Using subtracted cDNA libraries we were able to identify four putative OR-coding genes of the tobacco hornworm M. sexta. The male-specific OR type MsexOR-4 belongs to the subgroup of pheromone receptor coding genes (Krieger et al., 2005) also containing the previously reported MsexOR-1 (Patch et al., 2009); the two OR types are expressed in distinct cells, which are in many cases neighbors. In the male M. sexta antenna three different pheromone-detecting ORNs (A–C) are found housed in mixed pairs in sensilla trichodea, with one type detecting the main pheromone component bombykal and the other two subtypes responding to the minor pheromone components E10, E12, E14–16:Al and E10, E12, Z14–16:Al, respectively (Kaissling et al., 1989; Kalinova et al., 2001). The gene expression pattern of the two OR types MsexOR-1 and MsexOR-4 closely matches the distribution of pheromone-specific ORNs, providing substantial support to the notion that the two ORs detect two components of the pheromone blend. Until functional analysis of the encoded OR proteins has been performed it remains unclear if one of the two ORs is responsible for detection of the main pheromone component bombykal. However, as MsexOR-1 is closely related to the bombykal-detecting receptor BmorOR-3 of B. mori (Nakagawa et al., 2005; Grosse-Wilde et al., 2006) this OR may detect this compound. The second potentially pheromone-specific OR, MsexOR-4 was found to be colocalized with MsexOR-1 under most sensilla. Taking into consideration that 70% of the pheromone-specific sensilla on the male antenna houses a pair of ORNs tuned to bombykal and EEZ respectively, MsexOR-4 is very likely tuned to the detection of EEZ. We were unable to identify additional OR types involved in pheromone component detection, which might be due to overall low expression levels of the respective genes. It is e.g., known that ORNs detecting the EEE isomer of the pheromone blend are very rare in the antenna, ca. 15% of the subpopulation of pheromone-sensitive trichoid sensilla contain a neuron primarily tuned to EEZ (Kaissling et al., 1989; Kalinova et al., 2001). The glomerulus innervated by these neurons is also considerably smaller than the glomeruli receiving input from bombykal- and EEZ-detecting neurons (Hansson et al., 1991, 2003; Heinbockel et al., 2004). Colocalization of the expression of MsexOR-2 with the expression of the putative pheromone receptor coding MsexOR-4 indicates a role for the co-receptor MsexOR-2 in pheromone signal transduction in M. sexta, similar to the role of its homolog OR83b in general odorant detection in Drosophila melanogaster.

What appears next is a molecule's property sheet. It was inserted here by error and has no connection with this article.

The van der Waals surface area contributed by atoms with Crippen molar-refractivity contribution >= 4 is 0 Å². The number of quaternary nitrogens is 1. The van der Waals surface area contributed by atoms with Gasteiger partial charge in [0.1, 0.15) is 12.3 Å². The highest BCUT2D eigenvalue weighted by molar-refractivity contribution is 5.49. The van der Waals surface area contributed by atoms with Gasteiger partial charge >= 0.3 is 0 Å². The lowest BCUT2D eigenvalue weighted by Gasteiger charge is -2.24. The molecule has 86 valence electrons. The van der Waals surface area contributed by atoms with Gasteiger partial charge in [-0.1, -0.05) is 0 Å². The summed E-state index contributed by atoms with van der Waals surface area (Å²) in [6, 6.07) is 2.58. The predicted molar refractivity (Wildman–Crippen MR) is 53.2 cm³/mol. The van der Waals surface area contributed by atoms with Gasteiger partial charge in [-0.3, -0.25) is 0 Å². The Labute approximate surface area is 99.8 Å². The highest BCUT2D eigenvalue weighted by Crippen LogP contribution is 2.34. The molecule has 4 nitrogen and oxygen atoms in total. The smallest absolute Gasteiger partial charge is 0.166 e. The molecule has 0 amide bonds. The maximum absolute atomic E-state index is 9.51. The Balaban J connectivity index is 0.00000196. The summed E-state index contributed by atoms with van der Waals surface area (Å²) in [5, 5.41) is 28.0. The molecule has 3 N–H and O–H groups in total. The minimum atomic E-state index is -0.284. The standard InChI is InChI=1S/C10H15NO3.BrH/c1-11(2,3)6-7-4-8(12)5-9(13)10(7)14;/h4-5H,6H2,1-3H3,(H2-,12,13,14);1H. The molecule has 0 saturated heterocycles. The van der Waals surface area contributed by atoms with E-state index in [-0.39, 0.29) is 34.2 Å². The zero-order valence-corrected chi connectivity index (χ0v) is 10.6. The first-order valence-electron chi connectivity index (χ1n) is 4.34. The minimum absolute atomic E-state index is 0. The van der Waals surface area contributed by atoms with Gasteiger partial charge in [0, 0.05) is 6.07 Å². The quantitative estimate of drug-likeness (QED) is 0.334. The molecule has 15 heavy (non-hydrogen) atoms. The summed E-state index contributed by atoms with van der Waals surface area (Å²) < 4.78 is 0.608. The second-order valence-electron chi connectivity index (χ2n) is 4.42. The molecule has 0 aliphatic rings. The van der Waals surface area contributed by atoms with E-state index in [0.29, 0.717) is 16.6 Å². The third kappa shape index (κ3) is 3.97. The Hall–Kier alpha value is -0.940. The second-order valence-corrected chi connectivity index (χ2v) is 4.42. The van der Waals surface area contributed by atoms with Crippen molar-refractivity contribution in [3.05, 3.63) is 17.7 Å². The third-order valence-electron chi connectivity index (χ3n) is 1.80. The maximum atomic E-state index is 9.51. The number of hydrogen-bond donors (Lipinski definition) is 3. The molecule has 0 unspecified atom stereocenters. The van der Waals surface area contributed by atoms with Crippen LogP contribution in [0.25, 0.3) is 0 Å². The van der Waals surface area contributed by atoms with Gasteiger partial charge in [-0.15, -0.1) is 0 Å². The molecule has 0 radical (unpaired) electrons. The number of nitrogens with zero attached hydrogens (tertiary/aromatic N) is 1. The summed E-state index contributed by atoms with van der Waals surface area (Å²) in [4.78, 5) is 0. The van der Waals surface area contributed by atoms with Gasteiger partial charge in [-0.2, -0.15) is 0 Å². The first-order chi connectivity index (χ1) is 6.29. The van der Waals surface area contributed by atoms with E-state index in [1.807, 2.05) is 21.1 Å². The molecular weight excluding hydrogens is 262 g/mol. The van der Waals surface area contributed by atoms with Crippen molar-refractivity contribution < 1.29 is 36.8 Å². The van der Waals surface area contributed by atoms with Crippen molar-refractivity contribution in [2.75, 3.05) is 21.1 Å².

The closest related sequence to the female-specific MsexOR-5 in another Lepidopteran species is BmOR-19, a likewise female-specific OR of B. mori involved in the detection of the floral scent linalool. While linalool is known to elicit antennal responses in both sexes in M. sexta, it is known also to elicit responses in a specific class of ORNs situated below female trichoid sensilla, in turn leading to activation of the lateral large female glomerulus (latLFG). Specifically, the latLFG is tuned to (+) linalool, showing a high preference even in comparison to (−) linalool (Reisenman et al., 2004). It can thus be speculated that MsexOR-5 is involved in this female-specific physiological response.